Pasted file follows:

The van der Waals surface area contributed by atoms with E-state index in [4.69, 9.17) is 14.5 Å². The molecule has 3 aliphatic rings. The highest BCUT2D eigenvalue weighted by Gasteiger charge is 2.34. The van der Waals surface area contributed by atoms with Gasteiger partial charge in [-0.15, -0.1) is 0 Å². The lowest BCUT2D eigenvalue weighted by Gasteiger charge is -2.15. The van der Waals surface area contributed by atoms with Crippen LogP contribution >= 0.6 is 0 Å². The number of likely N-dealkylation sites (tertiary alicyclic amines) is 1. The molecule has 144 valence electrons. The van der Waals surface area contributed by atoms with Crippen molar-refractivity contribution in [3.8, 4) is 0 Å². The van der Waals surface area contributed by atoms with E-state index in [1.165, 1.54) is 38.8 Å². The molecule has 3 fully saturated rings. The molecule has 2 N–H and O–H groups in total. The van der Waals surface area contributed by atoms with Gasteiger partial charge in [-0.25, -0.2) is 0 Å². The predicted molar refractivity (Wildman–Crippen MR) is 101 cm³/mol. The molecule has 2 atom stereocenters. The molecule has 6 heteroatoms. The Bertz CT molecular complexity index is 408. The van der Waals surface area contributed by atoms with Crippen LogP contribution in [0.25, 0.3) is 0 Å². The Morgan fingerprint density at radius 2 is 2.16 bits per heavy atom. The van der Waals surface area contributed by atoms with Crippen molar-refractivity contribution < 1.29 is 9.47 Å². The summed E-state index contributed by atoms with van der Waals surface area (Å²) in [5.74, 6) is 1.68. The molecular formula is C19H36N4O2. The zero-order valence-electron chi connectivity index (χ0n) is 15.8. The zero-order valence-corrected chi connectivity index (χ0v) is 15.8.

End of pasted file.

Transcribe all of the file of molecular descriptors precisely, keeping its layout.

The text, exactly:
The van der Waals surface area contributed by atoms with E-state index in [4.69, 9.17) is 14.5 Å². The molecule has 3 aliphatic rings. The highest BCUT2D eigenvalue weighted by Gasteiger charge is 2.34. The van der Waals surface area contributed by atoms with Gasteiger partial charge in [-0.15, -0.1) is 0 Å². The lowest BCUT2D eigenvalue weighted by Gasteiger charge is -2.15. The van der Waals surface area contributed by atoms with Crippen LogP contribution >= 0.6 is 0 Å². The number of likely N-dealkylation sites (tertiary alicyclic amines) is 1. The molecule has 144 valence electrons. The van der Waals surface area contributed by atoms with Crippen molar-refractivity contribution in [3.8, 4) is 0 Å². The van der Waals surface area contributed by atoms with E-state index in [1.165, 1.54) is 38.8 Å². The molecule has 3 fully saturated rings. The molecule has 2 N–H and O–H groups in total. The van der Waals surface area contributed by atoms with Gasteiger partial charge in [-0.25, -0.2) is 0 Å². The predicted molar refractivity (Wildman–Crippen MR) is 101 cm³/mol. The molecule has 2 atom stereocenters. The molecule has 6 heteroatoms. The Bertz CT molecular complexity index is 408. The van der Waals surface area contributed by atoms with Crippen LogP contribution in [0.25, 0.3) is 0 Å². The Morgan fingerprint density at radius 2 is 2.16 bits per heavy atom. The van der Waals surface area contributed by atoms with Crippen molar-refractivity contribution < 1.29 is 9.47 Å². The summed E-state index contributed by atoms with van der Waals surface area (Å²) in [5.74, 6) is 1.68. The molecular formula is C19H36N4O2. The zero-order valence-electron chi connectivity index (χ0n) is 15.8. The zero-order valence-corrected chi connectivity index (χ0v) is 15.8.